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Free to be TV lesbians, circa 1972

Upright Citizen’s Brigade Theater alumni Julie Klausner and Sue Galloway as Joan and Betty, with Shylock the Owl, in “Free to Be Friends.” (Courtesy of the artists)

Though they may never win awards for being brave enough to play gay, Upright Citizen’s Brigade Theater alumni Julie Klausner and Sue Galloway were rewarded with plenty of laughs this month for their Fringe Festival staging of “Free to be Friends” at the 13th Street Repertory Company. This stage version parody of 1970s children’s show “The Magic Garden” and album “Free to Be… You and Me” showcases the folk-singing wisdom of lesbian partners Betty and Joan as they attempt to find their slice of heaven on the Enchanted Patio.

In this hilarious skewering of lesbian (in)tolerance, former Great Neck, Long Island schoolteacher Joan Stein has left her husband and kids to team up with wide-eyed blonde Betty Maddox, an escapee from a macramé cult, the Macramaniacs. The two envision a world where social and political dissent go hand in glove with quality children’s entertainment, wrapped up in tidy little songs like, “Boys and Girls Are Different in the Pants,” and “Pancakes, Pancakes, Vietnam.”

Klausner plays Joan, the older, Jewish crooner who preaches tolerance for everyone who is exactly like her, simultaneously hurling a barrage of anti-male and anti-Semitic jokes at puppet character Shylock the Owl. Galloway is pitch-perfect in the role of Betty, a younger, upbeat follower who is handy with a guitar—and secretly straight. The couple makes collages from Mod Podge (their sponsor), bake Self-Esteem Cookies—“They’re as delicious as you think they deserve to be!”—do yoga, and read jokes from the Chuckle Patch, all while tackling important life lessons for kids.

But the feel-good façade of ‘70s-era acceptance is worn dangerously thin as Betty and Joan touch on subjects like Joan’s tight-fisted nature and addiction to cat tranquilizers, and Betty’s habit of suggesting chore-based activities in lieu of fun. A cameo appearance by Joan’s aging mother (John Gemberling) ends with Joan putting mom out to pasture after her barrage of anti-lesbian comments gets to be too much. The hostesses’ strained interpersonal relations are played up for laughs, as is the lesbian subtext. The pair even berates Shylock the Owl to the point of homicide; he finally shoots Betty in the head—causing little immediate damage.

Klausner said much of the inspiration for the characters came from Carol Demas and Paula Janis, hosts of “The Magic Garden,” a regional show on WPIX in 1972; and the pet project of “That Girl!” star Marlo Thomas, an album of children’s songs called “Free to Be… You and Me.” Klausner mercilessly, comically lambastes lesbian separatism, prompting one critic to question, “What did lesbians ever do to you?”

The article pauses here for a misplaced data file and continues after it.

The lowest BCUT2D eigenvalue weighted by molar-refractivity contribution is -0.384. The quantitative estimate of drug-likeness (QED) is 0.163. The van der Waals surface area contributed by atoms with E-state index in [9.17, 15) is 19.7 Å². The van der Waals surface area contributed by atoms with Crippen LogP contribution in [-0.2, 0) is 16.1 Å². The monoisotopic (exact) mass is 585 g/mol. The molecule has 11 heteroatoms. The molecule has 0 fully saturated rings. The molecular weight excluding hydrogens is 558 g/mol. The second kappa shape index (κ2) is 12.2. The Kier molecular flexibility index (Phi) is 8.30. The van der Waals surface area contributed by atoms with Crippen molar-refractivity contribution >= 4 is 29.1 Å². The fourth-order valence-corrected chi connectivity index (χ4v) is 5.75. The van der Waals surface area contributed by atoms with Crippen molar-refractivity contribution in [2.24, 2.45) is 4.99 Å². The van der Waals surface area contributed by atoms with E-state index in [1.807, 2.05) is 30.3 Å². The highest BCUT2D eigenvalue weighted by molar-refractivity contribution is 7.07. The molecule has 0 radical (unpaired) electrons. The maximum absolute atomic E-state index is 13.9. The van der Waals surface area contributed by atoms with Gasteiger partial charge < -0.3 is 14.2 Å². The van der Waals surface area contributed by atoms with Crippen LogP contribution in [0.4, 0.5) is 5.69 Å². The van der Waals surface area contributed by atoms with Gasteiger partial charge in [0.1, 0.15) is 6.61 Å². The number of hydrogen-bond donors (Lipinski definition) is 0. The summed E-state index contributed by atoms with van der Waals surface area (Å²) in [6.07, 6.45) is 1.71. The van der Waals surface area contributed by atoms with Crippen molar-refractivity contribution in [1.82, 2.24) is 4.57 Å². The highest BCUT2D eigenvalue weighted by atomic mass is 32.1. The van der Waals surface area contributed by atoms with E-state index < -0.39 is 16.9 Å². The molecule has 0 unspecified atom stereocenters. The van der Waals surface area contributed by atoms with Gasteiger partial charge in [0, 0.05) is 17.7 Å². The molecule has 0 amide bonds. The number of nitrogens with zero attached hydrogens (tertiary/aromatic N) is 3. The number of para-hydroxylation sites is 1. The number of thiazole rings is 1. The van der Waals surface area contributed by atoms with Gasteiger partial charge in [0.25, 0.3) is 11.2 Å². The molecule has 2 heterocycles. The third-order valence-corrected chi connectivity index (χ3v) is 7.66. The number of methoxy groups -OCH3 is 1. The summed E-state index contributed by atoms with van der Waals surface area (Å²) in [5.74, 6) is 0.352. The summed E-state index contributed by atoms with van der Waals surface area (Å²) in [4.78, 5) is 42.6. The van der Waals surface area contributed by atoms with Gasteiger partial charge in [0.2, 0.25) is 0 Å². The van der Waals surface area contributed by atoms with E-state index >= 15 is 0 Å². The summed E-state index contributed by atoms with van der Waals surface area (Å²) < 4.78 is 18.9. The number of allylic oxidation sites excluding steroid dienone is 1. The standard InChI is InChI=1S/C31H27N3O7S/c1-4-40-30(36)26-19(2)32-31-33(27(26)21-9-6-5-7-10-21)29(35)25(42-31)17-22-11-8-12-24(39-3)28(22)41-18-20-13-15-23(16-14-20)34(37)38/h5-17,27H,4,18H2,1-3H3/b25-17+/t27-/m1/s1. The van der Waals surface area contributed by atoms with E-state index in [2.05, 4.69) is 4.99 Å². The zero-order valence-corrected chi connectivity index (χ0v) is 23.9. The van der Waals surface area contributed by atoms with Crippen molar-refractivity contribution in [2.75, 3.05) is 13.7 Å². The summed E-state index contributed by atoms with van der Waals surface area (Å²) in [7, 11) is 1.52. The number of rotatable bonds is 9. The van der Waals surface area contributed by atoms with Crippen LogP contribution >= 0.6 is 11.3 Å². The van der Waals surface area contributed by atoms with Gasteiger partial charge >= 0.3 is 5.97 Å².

“What haven’t they done to me?” Klausner replied, laughing. “Seriously though, I like gay people; I find them to be brighter than straight people, in all earnestness. But I think it’s sort of subversive for two straight girls to be doing a lesbian act.”

She went on to discuss her childhood love of “The Magic Garden,” and her later realization that hosts Carol and Paula were probably “a little too close. There were some overtones there. Some inappropriate giggling there, in the Chuckle Patch.” Klausner freely admits to borrowing liberally from other comedic sources. The song, “It’s Great to be a Lesbian in 1972” is a parody of a tune in “Mary Poppins,” and her lightning-fast satire and sight gags hearken directly to cult classics like the Comedy Central series “Strangers With Candy,” in which Klausner appeared. The jokes are sometimes a bit strained, but the duo’s overall comic timing is stellar and their chemistry unquestionable. The “surprise” ending leaves tragedy in its wake, Betty bleeding from the head (and pregnant), and Joan faced with the undesirable prospect of returning to her family and unfulfilling job. All in all, pretty much what one would expect.

Klausner and Galloway bring Joan and Betty to life in Technicolor, patch-pocket bellbottoms. The duo is in the process of recording a Betty and Joan album, and has performed together at Joe’s Pub, The Knitting Factory’s “Loser Lounge,” Galapagos “Art Jam,” Mo Pitkin’s, and Ars Nova.

Still, filling the seats at a two-woman show about fake lesbians can be a strain, and realizing that all their friends and family had seen the show, Klausner said, “At a certain point we’re like, let’s do it at the Fringe, because we’ve never done that before. It might help us all get something different out of it!”

Judging by the capacity crowd and the wild reception given “Free to Be Friends,” a tragicomic look at lesbian TV hosts on a spiraling downward path was just the something different festival fans are looking for.

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Updated 5:17 pm, July 20, 2018
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